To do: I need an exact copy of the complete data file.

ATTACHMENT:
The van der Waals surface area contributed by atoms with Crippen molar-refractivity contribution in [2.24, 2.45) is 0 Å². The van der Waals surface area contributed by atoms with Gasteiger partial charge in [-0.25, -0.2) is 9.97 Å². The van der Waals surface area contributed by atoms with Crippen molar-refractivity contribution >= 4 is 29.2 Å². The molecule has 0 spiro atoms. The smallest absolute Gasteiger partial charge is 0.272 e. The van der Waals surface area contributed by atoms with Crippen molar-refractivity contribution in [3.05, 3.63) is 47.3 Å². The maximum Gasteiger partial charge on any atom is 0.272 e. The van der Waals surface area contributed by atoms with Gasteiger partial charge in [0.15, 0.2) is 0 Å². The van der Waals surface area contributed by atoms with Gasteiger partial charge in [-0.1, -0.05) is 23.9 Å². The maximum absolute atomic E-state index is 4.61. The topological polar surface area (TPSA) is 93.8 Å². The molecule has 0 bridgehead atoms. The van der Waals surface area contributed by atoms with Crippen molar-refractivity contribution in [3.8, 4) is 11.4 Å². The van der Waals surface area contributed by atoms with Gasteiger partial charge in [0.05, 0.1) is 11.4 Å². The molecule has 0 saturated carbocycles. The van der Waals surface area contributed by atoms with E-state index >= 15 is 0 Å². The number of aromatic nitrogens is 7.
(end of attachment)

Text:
The van der Waals surface area contributed by atoms with Crippen molar-refractivity contribution in [2.24, 2.45) is 0 Å². The van der Waals surface area contributed by atoms with Gasteiger partial charge in [-0.25, -0.2) is 9.97 Å². The van der Waals surface area contributed by atoms with Crippen molar-refractivity contribution >= 4 is 29.2 Å². The molecule has 0 spiro atoms. The smallest absolute Gasteiger partial charge is 0.272 e. The van der Waals surface area contributed by atoms with Crippen molar-refractivity contribution in [3.05, 3.63) is 47.3 Å². The maximum Gasteiger partial charge on any atom is 0.272 e. The van der Waals surface area contributed by atoms with Gasteiger partial charge in [0.15, 0.2) is 0 Å². The van der Waals surface area contributed by atoms with Gasteiger partial charge in [-0.1, -0.05) is 23.9 Å². The maximum absolute atomic E-state index is 4.61. The topological polar surface area (TPSA) is 93.8 Å². The molecule has 0 bridgehead atoms. The van der Waals surface area contributed by atoms with Crippen molar-refractivity contribution in [3.8, 4) is 11.4 Å². The van der Waals surface area contributed by atoms with Gasteiger partial charge in [0.05, 0.1) is 11.4 Å². The molecule has 0 saturated carbocycles. The van der Waals surface area contributed by atoms with E-state index >= 15 is 0 Å². The number of aromatic nitrogens is 7.